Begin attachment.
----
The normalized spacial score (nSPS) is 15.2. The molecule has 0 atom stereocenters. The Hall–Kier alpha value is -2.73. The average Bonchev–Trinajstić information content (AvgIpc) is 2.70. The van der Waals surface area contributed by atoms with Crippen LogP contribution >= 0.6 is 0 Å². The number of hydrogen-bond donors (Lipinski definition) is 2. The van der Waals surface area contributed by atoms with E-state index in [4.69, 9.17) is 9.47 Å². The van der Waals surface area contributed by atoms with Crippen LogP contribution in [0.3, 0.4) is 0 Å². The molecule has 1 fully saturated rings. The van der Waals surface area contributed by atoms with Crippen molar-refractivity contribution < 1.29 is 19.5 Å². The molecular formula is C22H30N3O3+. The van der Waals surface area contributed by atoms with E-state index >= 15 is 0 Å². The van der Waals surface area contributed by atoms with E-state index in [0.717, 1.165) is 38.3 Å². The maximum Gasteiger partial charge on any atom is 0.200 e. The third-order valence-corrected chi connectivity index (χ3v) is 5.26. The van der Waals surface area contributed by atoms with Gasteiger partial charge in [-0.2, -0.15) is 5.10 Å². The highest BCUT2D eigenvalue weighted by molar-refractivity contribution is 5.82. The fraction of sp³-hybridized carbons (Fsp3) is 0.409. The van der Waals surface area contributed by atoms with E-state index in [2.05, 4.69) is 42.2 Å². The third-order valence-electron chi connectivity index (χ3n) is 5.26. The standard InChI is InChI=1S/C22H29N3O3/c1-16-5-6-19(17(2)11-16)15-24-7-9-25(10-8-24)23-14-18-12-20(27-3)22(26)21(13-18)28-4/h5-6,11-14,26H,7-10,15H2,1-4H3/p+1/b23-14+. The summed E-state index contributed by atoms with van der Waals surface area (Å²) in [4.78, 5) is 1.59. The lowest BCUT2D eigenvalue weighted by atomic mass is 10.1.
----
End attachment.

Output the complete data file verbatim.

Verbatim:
The normalized spacial score (nSPS) is 15.2. The molecule has 0 atom stereocenters. The Hall–Kier alpha value is -2.73. The average Bonchev–Trinajstić information content (AvgIpc) is 2.70. The van der Waals surface area contributed by atoms with Crippen LogP contribution >= 0.6 is 0 Å². The number of hydrogen-bond donors (Lipinski definition) is 2. The van der Waals surface area contributed by atoms with E-state index in [4.69, 9.17) is 9.47 Å². The van der Waals surface area contributed by atoms with Crippen LogP contribution in [0.3, 0.4) is 0 Å². The molecule has 1 fully saturated rings. The van der Waals surface area contributed by atoms with Crippen molar-refractivity contribution < 1.29 is 19.5 Å². The molecular formula is C22H30N3O3+. The van der Waals surface area contributed by atoms with E-state index >= 15 is 0 Å². The van der Waals surface area contributed by atoms with E-state index in [0.717, 1.165) is 38.3 Å². The maximum Gasteiger partial charge on any atom is 0.200 e. The third-order valence-corrected chi connectivity index (χ3v) is 5.26. The van der Waals surface area contributed by atoms with Gasteiger partial charge in [-0.2, -0.15) is 5.10 Å². The highest BCUT2D eigenvalue weighted by molar-refractivity contribution is 5.82. The fraction of sp³-hybridized carbons (Fsp3) is 0.409. The van der Waals surface area contributed by atoms with E-state index in [2.05, 4.69) is 42.2 Å². The third-order valence-electron chi connectivity index (χ3n) is 5.26. The standard InChI is InChI=1S/C22H29N3O3/c1-16-5-6-19(17(2)11-16)15-24-7-9-25(10-8-24)23-14-18-12-20(27-3)22(26)21(13-18)28-4/h5-6,11-14,26H,7-10,15H2,1-4H3/p+1/b23-14+. The summed E-state index contributed by atoms with van der Waals surface area (Å²) in [4.78, 5) is 1.59. The lowest BCUT2D eigenvalue weighted by atomic mass is 10.1.